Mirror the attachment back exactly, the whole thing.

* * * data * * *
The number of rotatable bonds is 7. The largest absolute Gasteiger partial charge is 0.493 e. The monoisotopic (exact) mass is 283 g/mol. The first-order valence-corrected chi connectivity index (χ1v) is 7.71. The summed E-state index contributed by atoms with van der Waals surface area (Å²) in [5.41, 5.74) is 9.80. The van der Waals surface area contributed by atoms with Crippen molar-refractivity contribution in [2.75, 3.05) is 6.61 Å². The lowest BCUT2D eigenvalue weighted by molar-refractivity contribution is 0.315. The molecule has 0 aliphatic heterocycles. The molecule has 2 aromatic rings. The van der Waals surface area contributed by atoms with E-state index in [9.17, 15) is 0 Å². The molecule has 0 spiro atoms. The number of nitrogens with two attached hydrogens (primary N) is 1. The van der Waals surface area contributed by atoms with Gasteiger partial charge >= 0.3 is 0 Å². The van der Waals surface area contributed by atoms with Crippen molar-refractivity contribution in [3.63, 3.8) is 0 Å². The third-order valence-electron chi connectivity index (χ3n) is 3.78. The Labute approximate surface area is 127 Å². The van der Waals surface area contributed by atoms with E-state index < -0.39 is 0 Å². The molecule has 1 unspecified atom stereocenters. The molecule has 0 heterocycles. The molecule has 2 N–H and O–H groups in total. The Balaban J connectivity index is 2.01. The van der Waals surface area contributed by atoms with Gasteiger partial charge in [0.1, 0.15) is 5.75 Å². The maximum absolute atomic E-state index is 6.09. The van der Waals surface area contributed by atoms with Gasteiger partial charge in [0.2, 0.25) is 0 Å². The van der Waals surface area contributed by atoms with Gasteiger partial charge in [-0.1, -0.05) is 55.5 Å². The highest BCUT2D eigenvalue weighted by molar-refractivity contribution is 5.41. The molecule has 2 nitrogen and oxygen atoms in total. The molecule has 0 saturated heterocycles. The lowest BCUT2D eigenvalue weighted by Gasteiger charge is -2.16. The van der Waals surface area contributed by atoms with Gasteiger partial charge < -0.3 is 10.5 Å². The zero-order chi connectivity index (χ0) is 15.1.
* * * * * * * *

The number of rotatable bonds is 7. The largest absolute Gasteiger partial charge is 0.493 e. The monoisotopic (exact) mass is 283 g/mol. The first-order valence-corrected chi connectivity index (χ1v) is 7.71. The summed E-state index contributed by atoms with van der Waals surface area (Å²) in [5.41, 5.74) is 9.80. The van der Waals surface area contributed by atoms with Crippen molar-refractivity contribution in [2.75, 3.05) is 6.61 Å². The lowest BCUT2D eigenvalue weighted by molar-refractivity contribution is 0.315. The molecule has 0 aliphatic heterocycles. The molecule has 2 aromatic rings. The van der Waals surface area contributed by atoms with E-state index in [9.17, 15) is 0 Å². The molecule has 0 spiro atoms. The number of nitrogens with two attached hydrogens (primary N) is 1. The van der Waals surface area contributed by atoms with Gasteiger partial charge >= 0.3 is 0 Å². The van der Waals surface area contributed by atoms with Crippen molar-refractivity contribution in [3.63, 3.8) is 0 Å². The third-order valence-electron chi connectivity index (χ3n) is 3.78. The Labute approximate surface area is 127 Å². The van der Waals surface area contributed by atoms with E-state index < -0.39 is 0 Å². The molecule has 1 unspecified atom stereocenters. The molecule has 0 heterocycles. The molecule has 2 N–H and O–H groups in total. The Balaban J connectivity index is 2.01. The van der Waals surface area contributed by atoms with Gasteiger partial charge in [0.1, 0.15) is 5.75 Å². The maximum absolute atomic E-state index is 6.09. The van der Waals surface area contributed by atoms with Gasteiger partial charge in [0.2, 0.25) is 0 Å². The van der Waals surface area contributed by atoms with Gasteiger partial charge in [-0.1, -0.05) is 55.5 Å². The highest BCUT2D eigenvalue weighted by molar-refractivity contribution is 5.41. The molecule has 2 nitrogen and oxygen atoms in total. The molecule has 0 saturated heterocycles. The lowest BCUT2D eigenvalue weighted by Gasteiger charge is -2.16. The van der Waals surface area contributed by atoms with Gasteiger partial charge < -0.3 is 10.5 Å². The zero-order chi connectivity index (χ0) is 15.1.